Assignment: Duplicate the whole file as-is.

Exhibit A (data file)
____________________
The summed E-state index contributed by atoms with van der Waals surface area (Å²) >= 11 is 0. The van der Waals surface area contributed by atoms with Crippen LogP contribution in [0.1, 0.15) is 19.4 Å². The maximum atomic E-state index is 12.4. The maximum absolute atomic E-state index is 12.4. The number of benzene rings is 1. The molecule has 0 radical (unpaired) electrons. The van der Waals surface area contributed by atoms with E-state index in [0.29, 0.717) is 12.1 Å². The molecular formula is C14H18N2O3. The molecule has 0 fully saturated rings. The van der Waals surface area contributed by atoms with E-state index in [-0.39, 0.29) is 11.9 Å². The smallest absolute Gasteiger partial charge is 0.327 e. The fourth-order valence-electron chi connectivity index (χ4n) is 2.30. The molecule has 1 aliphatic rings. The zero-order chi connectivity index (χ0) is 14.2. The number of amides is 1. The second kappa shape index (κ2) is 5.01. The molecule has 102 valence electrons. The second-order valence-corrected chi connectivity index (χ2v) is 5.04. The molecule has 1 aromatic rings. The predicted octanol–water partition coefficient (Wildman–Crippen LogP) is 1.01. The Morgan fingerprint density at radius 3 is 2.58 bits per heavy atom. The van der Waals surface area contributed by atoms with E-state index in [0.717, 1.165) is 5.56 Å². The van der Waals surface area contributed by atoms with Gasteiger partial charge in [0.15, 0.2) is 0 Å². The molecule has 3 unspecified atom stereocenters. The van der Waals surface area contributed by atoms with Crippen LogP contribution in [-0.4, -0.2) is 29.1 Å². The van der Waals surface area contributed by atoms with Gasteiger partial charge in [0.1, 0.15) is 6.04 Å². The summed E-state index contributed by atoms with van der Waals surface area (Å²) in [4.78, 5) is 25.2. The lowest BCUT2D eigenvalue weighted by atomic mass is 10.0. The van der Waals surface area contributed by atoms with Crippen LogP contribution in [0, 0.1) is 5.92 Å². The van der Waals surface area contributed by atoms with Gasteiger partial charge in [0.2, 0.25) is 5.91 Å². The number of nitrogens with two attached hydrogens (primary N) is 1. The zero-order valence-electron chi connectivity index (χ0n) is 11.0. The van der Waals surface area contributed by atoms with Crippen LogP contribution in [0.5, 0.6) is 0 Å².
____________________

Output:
The summed E-state index contributed by atoms with van der Waals surface area (Å²) >= 11 is 0. The van der Waals surface area contributed by atoms with Crippen LogP contribution in [0.1, 0.15) is 19.4 Å². The maximum atomic E-state index is 12.4. The maximum absolute atomic E-state index is 12.4. The number of benzene rings is 1. The molecule has 0 radical (unpaired) electrons. The van der Waals surface area contributed by atoms with E-state index in [0.29, 0.717) is 12.1 Å². The molecular formula is C14H18N2O3. The molecule has 0 fully saturated rings. The van der Waals surface area contributed by atoms with E-state index in [-0.39, 0.29) is 11.9 Å². The smallest absolute Gasteiger partial charge is 0.327 e. The fourth-order valence-electron chi connectivity index (χ4n) is 2.30. The molecule has 1 aliphatic rings. The zero-order chi connectivity index (χ0) is 14.2. The number of amides is 1. The second kappa shape index (κ2) is 5.01. The molecule has 102 valence electrons. The second-order valence-corrected chi connectivity index (χ2v) is 5.04. The molecule has 1 aromatic rings. The predicted octanol–water partition coefficient (Wildman–Crippen LogP) is 1.01. The Morgan fingerprint density at radius 3 is 2.58 bits per heavy atom. The van der Waals surface area contributed by atoms with E-state index in [0.717, 1.165) is 5.56 Å². The van der Waals surface area contributed by atoms with Gasteiger partial charge in [0.15, 0.2) is 0 Å². The molecule has 3 unspecified atom stereocenters. The van der Waals surface area contributed by atoms with Crippen LogP contribution in [-0.4, -0.2) is 29.1 Å². The van der Waals surface area contributed by atoms with Gasteiger partial charge in [0.1, 0.15) is 6.04 Å². The summed E-state index contributed by atoms with van der Waals surface area (Å²) in [4.78, 5) is 25.2. The lowest BCUT2D eigenvalue weighted by atomic mass is 10.0. The van der Waals surface area contributed by atoms with Crippen LogP contribution in [0, 0.1) is 5.92 Å². The van der Waals surface area contributed by atoms with Gasteiger partial charge in [0.2, 0.25) is 5.91 Å². The number of nitrogens with two attached hydrogens (primary N) is 1. The zero-order valence-electron chi connectivity index (χ0n) is 11.0. The van der Waals surface area contributed by atoms with Crippen LogP contribution in [0.5, 0.6) is 0 Å².